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Robert A. Heinlein was the most influential science fiction writer of his era, an influence so large that, as Samuel R. Delany notes, "modern critics attempting to wrestle with that influence find themselves dealing with an object rather like the sky or an ocean." He won the Hugo Award for best novel four times, a record that still stands. The Moon is a Harsh Mistress was the last of these Hugo-winning novels, and it is widely considered his finest work.
It is a tale of revolution, of the rebellion of the former Lunar penal colony against the Lunar Authority that controls it from Earth. It is the tale of the disparate people--a computer technician, a vigorous young female agitator, and an elderly academic--who become the rebel movement's leaders. And it is the story of Mike, the supercomputer whose sentience is known only to this inner circle, and who for reasons of his own is committed to the revolution's ultimate success.
The Moon is a Harsh Mistress is one of the high points of modern science fiction, a novel bursting with politics, humanity, passion, innovative technical speculation, and a firm belief in the pursuit of human freedom.
The Moon is a Harsh Mistress is the winner of the 1967 Hugo Award for Best Novel.
E. C. "Scar" Gordon was on the French Riviera recovering from a tour of combat in Southeast Asia , but he hadn't given up his habit of scanning the Personals in the newspaper. One ad in particular leapt out at him:
"ARE YOU A COWARD? This is not for you. We badly need a brave man. He must be 23 to 25 years old, in perfect health, at least six feet tall, weigh about 190 pounds, fluent English, with some French, proficient in all weapons, some knowledge of engineering and mathematics essential, willing to travel, no family or emotional ties, indomitably courageous and handsome of face and figure. Permanent employment, very high pay, glorious adventure, great danger. You must apply in person, rue Dante, Nice, 2me étage, apt. D."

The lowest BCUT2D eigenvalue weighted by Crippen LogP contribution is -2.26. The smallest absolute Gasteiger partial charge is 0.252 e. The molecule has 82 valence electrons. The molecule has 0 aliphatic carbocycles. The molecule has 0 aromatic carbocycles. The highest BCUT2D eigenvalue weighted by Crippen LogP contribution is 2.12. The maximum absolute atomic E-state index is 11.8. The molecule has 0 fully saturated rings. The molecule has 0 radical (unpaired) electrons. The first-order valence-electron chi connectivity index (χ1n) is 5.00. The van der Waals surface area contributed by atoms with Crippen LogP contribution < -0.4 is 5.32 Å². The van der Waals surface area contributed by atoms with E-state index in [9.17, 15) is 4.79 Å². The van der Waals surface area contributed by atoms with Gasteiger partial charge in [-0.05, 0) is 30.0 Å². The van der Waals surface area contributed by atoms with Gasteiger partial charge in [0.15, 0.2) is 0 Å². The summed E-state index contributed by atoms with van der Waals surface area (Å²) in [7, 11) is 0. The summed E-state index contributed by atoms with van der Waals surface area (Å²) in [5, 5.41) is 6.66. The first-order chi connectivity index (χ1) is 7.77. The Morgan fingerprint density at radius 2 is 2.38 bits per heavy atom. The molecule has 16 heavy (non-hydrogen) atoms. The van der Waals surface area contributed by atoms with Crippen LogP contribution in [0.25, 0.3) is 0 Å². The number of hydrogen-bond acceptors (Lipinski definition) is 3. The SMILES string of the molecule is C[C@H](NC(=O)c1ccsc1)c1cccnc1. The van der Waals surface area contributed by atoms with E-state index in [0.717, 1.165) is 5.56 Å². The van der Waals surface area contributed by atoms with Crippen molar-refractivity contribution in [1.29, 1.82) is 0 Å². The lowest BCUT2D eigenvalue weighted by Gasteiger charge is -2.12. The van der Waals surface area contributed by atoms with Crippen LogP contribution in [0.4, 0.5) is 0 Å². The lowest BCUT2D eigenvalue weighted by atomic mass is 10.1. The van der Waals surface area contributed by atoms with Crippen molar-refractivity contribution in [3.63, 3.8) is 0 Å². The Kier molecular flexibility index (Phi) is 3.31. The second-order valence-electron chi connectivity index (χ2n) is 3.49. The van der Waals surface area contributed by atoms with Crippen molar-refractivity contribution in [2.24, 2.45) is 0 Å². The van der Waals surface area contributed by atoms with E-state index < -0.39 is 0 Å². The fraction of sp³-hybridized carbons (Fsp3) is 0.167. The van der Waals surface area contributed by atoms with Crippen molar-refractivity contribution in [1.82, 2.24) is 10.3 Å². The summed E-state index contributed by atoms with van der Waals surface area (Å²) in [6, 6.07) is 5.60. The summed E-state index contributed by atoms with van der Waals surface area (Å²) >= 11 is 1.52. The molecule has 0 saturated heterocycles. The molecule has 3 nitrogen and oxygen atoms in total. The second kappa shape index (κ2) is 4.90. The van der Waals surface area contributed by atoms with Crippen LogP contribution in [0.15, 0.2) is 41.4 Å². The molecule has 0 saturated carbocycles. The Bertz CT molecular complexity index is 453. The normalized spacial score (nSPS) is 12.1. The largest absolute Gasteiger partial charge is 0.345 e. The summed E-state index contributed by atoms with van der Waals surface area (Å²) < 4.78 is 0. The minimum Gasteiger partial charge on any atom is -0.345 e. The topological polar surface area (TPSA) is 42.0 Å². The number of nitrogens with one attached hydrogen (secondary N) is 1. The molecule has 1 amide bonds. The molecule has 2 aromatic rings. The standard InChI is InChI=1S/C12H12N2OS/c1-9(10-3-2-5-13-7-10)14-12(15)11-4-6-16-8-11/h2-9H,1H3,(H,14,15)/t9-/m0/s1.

How could you not answer an ad like that, especially when it seemed to describe you perfectly? Well, except maybe for the "handsome" part, but that was in the eye of the beholder anyway. So he went to that apartment and was greeted by the most beautiful woman he'd ever met. She seemed to have many names, but agreed he could call her "Star." A pretty appropriate name, as it turned out, for the empress of twenty universes.
Robert A. Heinlein's one true fantasy novel, Glory Road is as much fun today as when he wrote it after Stranger in a Strange Land. Heinlein proves himself as adept with sword and sorcery as with rockets and slide rules and the result is exciting, satirical, fast-paced, funny and tremendously readable -- a favorite of all who have read it. Glory Road is a masterpiece of escapist entertainment with a typically Heinleinian sting in its tail. Tor is proud to return this all-time classic to hardcover to be discovered by a new generation of readers.